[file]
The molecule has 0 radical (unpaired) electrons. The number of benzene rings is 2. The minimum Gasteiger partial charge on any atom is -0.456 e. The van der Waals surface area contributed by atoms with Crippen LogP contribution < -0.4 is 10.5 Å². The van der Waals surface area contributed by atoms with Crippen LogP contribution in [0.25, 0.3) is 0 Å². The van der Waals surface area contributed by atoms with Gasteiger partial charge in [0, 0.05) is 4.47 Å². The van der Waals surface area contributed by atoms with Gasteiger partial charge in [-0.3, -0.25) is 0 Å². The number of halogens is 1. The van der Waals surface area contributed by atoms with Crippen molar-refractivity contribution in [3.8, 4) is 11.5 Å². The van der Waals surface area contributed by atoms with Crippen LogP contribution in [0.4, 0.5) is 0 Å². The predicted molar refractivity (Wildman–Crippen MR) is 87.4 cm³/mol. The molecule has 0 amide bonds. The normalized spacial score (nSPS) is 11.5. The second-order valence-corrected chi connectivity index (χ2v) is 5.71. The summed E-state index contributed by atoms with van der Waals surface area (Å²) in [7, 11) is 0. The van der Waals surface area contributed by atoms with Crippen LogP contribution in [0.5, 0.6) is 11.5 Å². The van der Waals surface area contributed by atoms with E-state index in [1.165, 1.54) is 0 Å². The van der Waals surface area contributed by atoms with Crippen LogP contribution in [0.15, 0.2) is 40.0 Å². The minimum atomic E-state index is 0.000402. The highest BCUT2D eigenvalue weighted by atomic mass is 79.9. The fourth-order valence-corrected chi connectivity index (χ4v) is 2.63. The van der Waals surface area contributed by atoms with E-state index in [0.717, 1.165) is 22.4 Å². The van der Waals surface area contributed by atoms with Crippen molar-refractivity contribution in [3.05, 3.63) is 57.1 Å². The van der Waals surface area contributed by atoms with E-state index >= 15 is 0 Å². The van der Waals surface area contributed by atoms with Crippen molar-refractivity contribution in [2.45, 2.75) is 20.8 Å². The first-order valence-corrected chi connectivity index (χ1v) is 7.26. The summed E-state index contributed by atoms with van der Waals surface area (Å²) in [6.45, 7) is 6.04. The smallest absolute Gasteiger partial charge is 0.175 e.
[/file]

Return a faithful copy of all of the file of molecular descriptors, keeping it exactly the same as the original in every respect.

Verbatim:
The molecule has 0 radical (unpaired) electrons. The number of benzene rings is 2. The minimum Gasteiger partial charge on any atom is -0.456 e. The van der Waals surface area contributed by atoms with Crippen LogP contribution < -0.4 is 10.5 Å². The van der Waals surface area contributed by atoms with Crippen LogP contribution in [0.25, 0.3) is 0 Å². The van der Waals surface area contributed by atoms with Gasteiger partial charge in [0, 0.05) is 4.47 Å². The van der Waals surface area contributed by atoms with Gasteiger partial charge in [-0.3, -0.25) is 0 Å². The number of halogens is 1. The van der Waals surface area contributed by atoms with Crippen molar-refractivity contribution in [3.8, 4) is 11.5 Å². The van der Waals surface area contributed by atoms with Crippen LogP contribution in [0.4, 0.5) is 0 Å². The predicted molar refractivity (Wildman–Crippen MR) is 87.4 cm³/mol. The molecule has 0 amide bonds. The normalized spacial score (nSPS) is 11.5. The second-order valence-corrected chi connectivity index (χ2v) is 5.71. The summed E-state index contributed by atoms with van der Waals surface area (Å²) in [7, 11) is 0. The van der Waals surface area contributed by atoms with Crippen LogP contribution in [0.5, 0.6) is 11.5 Å². The van der Waals surface area contributed by atoms with E-state index in [1.165, 1.54) is 0 Å². The van der Waals surface area contributed by atoms with Crippen LogP contribution in [0.15, 0.2) is 40.0 Å². The minimum atomic E-state index is 0.000402. The highest BCUT2D eigenvalue weighted by atomic mass is 79.9. The fourth-order valence-corrected chi connectivity index (χ4v) is 2.63. The van der Waals surface area contributed by atoms with E-state index in [0.717, 1.165) is 22.4 Å². The van der Waals surface area contributed by atoms with Crippen molar-refractivity contribution in [3.05, 3.63) is 57.1 Å². The van der Waals surface area contributed by atoms with E-state index >= 15 is 0 Å². The van der Waals surface area contributed by atoms with Crippen molar-refractivity contribution in [2.45, 2.75) is 20.8 Å². The first-order valence-corrected chi connectivity index (χ1v) is 7.26. The summed E-state index contributed by atoms with van der Waals surface area (Å²) in [6.45, 7) is 6.04. The smallest absolute Gasteiger partial charge is 0.175 e.